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(Sanskrit सरस्वती) Usages include "goddess identified with education and knowledge, excellent woman, name of a river [mythical], learning wisdom, any river, region abounding in pools and lakes, celestial or oracular voice, speech or the power of speech, eloquence, cow."

A Hindu goddess, one of a trinity including Parvati and Lakshmi. Sarasvati represents the Divine Mother as goddess of knowledge. Her name literally refers to an abundance of water (from सरस् saras, "anything flowing or liquid, lake, pool") which symbolically is central to her importance, especially in esotericism. Her male counterpart is Brahma. While they are symbolized as god and goddess, the reality is that these are formless intelligences, aspects of cosmic beingness. Sarasvati is the power, energy, shakti of Brahma. Without Sarasvati, Brahma would be powerless. Brahma is the Hindu equivalent of the sephirah Kether, thus Sarasvati is the shakti (power) of Kether.

"Saraswati is cosmic intelligence, cosmic consciousness, cosmic knowledge." - Swami Sivananda

"The sacred scriptures of India affirm that the navel, the heart, and the throat are igneous centers of the human organism. They also affirm that by meditating on these centers, we experience the presence of the Masters Sarasvati, Lakshmi, and Parvati or Gauri in successive hierarchical order. These three masters work with the three profundities of our resplendent Dragon of Wisdom. These three Masters direct the forces that come from the three aspects of the Solar Logos. Sarasvati works with the forces of the Father. Lakshmi works with the forces of the Son, and Parvati with the forces of the Holy Spirit. Sarasvati exerts control over the human mind. Lakshmi exerts control over the Astral Body. Parvati exerts control over the physical body..." - Samael Aun Weor, The Perfect Matrimony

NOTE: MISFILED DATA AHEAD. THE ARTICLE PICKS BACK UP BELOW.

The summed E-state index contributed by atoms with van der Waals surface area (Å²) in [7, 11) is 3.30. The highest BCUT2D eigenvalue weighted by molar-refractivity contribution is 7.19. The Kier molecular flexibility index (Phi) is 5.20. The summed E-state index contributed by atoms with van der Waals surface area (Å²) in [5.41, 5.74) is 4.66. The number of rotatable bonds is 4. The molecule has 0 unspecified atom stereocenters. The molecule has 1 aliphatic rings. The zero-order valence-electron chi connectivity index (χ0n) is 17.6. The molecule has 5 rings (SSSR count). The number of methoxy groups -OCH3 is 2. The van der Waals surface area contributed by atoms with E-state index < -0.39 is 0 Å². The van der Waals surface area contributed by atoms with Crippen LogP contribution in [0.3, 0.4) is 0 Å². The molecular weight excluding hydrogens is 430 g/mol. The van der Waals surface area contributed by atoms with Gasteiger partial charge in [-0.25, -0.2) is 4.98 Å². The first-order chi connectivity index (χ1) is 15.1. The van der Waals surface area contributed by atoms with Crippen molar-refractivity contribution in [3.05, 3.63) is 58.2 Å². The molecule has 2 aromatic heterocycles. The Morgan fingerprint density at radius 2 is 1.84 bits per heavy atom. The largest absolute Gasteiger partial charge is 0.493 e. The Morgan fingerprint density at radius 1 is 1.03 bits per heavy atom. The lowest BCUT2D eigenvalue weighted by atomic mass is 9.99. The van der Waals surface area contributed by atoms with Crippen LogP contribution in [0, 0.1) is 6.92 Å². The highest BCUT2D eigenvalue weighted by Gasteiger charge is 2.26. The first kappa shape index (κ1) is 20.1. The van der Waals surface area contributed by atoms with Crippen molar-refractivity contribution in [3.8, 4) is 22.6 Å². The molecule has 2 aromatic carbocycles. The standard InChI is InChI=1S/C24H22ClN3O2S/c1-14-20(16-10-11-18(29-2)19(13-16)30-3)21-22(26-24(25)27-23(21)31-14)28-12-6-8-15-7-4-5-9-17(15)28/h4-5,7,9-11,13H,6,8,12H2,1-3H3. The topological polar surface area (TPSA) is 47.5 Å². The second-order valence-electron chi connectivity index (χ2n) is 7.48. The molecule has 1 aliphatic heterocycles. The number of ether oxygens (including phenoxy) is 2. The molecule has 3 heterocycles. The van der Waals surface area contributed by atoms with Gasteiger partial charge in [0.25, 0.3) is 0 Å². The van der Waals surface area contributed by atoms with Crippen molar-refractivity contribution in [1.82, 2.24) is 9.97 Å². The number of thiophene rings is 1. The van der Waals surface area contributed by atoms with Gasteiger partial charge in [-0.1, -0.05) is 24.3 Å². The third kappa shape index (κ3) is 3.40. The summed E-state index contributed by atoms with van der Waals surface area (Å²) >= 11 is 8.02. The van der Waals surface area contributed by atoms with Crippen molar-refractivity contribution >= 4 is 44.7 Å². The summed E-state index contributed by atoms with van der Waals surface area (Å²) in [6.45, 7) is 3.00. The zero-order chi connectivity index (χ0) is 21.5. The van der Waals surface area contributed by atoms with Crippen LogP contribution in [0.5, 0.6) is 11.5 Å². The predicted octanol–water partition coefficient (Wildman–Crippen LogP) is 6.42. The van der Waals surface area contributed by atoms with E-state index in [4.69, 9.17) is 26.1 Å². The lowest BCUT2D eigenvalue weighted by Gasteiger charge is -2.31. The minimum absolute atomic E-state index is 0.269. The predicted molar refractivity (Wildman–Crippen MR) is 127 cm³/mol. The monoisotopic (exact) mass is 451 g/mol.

"The one who does not know how to fulfill his duties as a simple citizen cannot tread the path of the great mysteries. Many disciples forget the good manners of a sincere and honorable gentleman or lady and become truly irresponsible and even dangerous individuals."

Samael Aun Weor, The Major Mysteries